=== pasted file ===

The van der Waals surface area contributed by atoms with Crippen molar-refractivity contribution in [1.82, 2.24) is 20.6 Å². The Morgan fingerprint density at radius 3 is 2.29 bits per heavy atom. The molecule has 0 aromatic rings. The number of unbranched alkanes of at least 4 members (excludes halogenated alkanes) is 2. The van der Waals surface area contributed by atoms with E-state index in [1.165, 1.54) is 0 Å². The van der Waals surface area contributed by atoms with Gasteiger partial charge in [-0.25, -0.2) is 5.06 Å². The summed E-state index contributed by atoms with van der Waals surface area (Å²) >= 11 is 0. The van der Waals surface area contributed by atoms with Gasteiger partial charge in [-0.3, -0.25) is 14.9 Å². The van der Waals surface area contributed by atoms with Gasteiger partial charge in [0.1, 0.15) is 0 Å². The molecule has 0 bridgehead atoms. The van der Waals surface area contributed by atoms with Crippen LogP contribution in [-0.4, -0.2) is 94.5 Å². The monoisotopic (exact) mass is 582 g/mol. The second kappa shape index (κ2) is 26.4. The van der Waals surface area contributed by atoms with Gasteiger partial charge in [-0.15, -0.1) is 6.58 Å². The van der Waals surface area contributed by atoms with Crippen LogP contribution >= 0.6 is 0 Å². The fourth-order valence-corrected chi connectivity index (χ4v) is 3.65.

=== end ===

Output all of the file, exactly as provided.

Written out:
The van der Waals surface area contributed by atoms with Crippen molar-refractivity contribution in [1.82, 2.24) is 20.6 Å². The Morgan fingerprint density at radius 3 is 2.29 bits per heavy atom. The molecule has 0 aromatic rings. The number of unbranched alkanes of at least 4 members (excludes halogenated alkanes) is 2. The van der Waals surface area contributed by atoms with E-state index in [1.165, 1.54) is 0 Å². The van der Waals surface area contributed by atoms with Gasteiger partial charge in [-0.25, -0.2) is 5.06 Å². The summed E-state index contributed by atoms with van der Waals surface area (Å²) >= 11 is 0. The van der Waals surface area contributed by atoms with Gasteiger partial charge in [-0.3, -0.25) is 14.9 Å². The van der Waals surface area contributed by atoms with Gasteiger partial charge in [0.1, 0.15) is 0 Å². The molecule has 0 bridgehead atoms. The van der Waals surface area contributed by atoms with Crippen LogP contribution in [-0.4, -0.2) is 94.5 Å². The monoisotopic (exact) mass is 582 g/mol. The second kappa shape index (κ2) is 26.4. The van der Waals surface area contributed by atoms with Gasteiger partial charge in [-0.15, -0.1) is 6.58 Å². The van der Waals surface area contributed by atoms with Crippen LogP contribution >= 0.6 is 0 Å². The fourth-order valence-corrected chi connectivity index (χ4v) is 3.65.